“We need to back ourselves”: Michelle Deshong on the rise of Aboriginal women leaders – Women’s Agenda 

World renowned academic, gender equality advocate, leader, mother, and Kuku Yulanji woman, Michelle Deshong is not someone to shy away from a challenge. A key theme of Deshong’s work is the role of Aboriginal women in public and political life, and unpacking preconceived notions of the capacity and capability of Aboriginal women in leadership. She believes that to see more Aboriginal women in leadership roles, changes need to occur at both the individual and systemic level. “We’ve got to change the language, we’ve got to change behaviours, we’ve got to change structural and systemic policy issues that affect women in a negative way. “From an Indigenous woman’s point of view, one of the things we have to do is back ourselves. We need to silence the voices in our heads that say we’re lesser, or that we can’t hold our own in some spaces. We need to be Aboriginal women in places people don’t expect us to be. We’ve got to break down some of those stereotypes or perceptions of limitation, and show people our capacity, and our brilliance, and our strength.” Read More 

Women Dominate College Majors That Lead to Lower-Paying Work – Harvard Business Review

The pay gap between men and women in the U.S. — the 80-ish cents on the dollar that the average woman earns for every dollar the average man does — has narrowed at such a slow pace that it would be unfair to glaciers to call it glacial. When people talk about the pay gap, what this phrase typically means is that a woman is being paid less than a man for doing the same work. A well-known example is Lilly Ledbetter, who had worked in a tire factory for almost 20 years when a colleague left her an anonymous note revealing she’d been earning thousands of dollars less than men in the same position. But these kinds of pay gaps — same role, same experience, same firm — account for only a portion of the 20% pay gap between men and women, a gap that’s much worse for women of colour. Large chunks of the gap can be accounted for by differences like industry and role. And at the root of these differences, according to a new research report by Glassdoor, could be college majors. Read More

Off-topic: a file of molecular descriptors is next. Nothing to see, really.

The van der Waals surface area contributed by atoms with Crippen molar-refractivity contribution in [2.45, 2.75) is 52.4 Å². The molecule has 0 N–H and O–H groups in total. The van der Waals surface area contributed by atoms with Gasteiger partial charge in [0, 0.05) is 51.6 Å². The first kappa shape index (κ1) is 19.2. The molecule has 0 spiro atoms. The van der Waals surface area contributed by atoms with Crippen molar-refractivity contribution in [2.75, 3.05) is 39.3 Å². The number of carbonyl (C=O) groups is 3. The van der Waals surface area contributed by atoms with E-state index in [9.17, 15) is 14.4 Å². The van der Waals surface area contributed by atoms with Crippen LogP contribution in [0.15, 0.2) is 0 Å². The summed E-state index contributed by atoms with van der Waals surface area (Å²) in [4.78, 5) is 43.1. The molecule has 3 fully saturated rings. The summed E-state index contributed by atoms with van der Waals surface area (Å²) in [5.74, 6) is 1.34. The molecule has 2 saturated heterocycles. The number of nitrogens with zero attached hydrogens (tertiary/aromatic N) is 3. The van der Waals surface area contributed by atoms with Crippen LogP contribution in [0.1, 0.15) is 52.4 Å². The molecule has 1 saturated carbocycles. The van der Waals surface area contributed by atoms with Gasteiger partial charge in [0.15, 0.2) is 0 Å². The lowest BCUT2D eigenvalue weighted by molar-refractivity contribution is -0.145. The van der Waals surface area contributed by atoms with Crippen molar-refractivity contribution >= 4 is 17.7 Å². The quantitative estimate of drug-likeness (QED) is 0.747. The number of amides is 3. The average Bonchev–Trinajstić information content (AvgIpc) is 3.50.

Why are Indigenous people such avid users of social media? – The Guardian 

Indigenous people use social media at a rate higher than non-Indigenous people, and this is the case right across the country. Research on social media, funded by the Australian Research Council, reveals that for most Indigenous people, social media is an everyday activity. Many participants in the study reported they would be “devastated” if social media was no longer available. One participant claimed he’d feel “disoriented” without it, while another described the prospect as a definite “sense of loss.” Sharing of Indigenous culture is a regular activity on social media, including private groups where traditional language is being revitalised. For some, social media provides a way to learn and express their Indigenous identity in a safe space, away from any possible conflict. Read More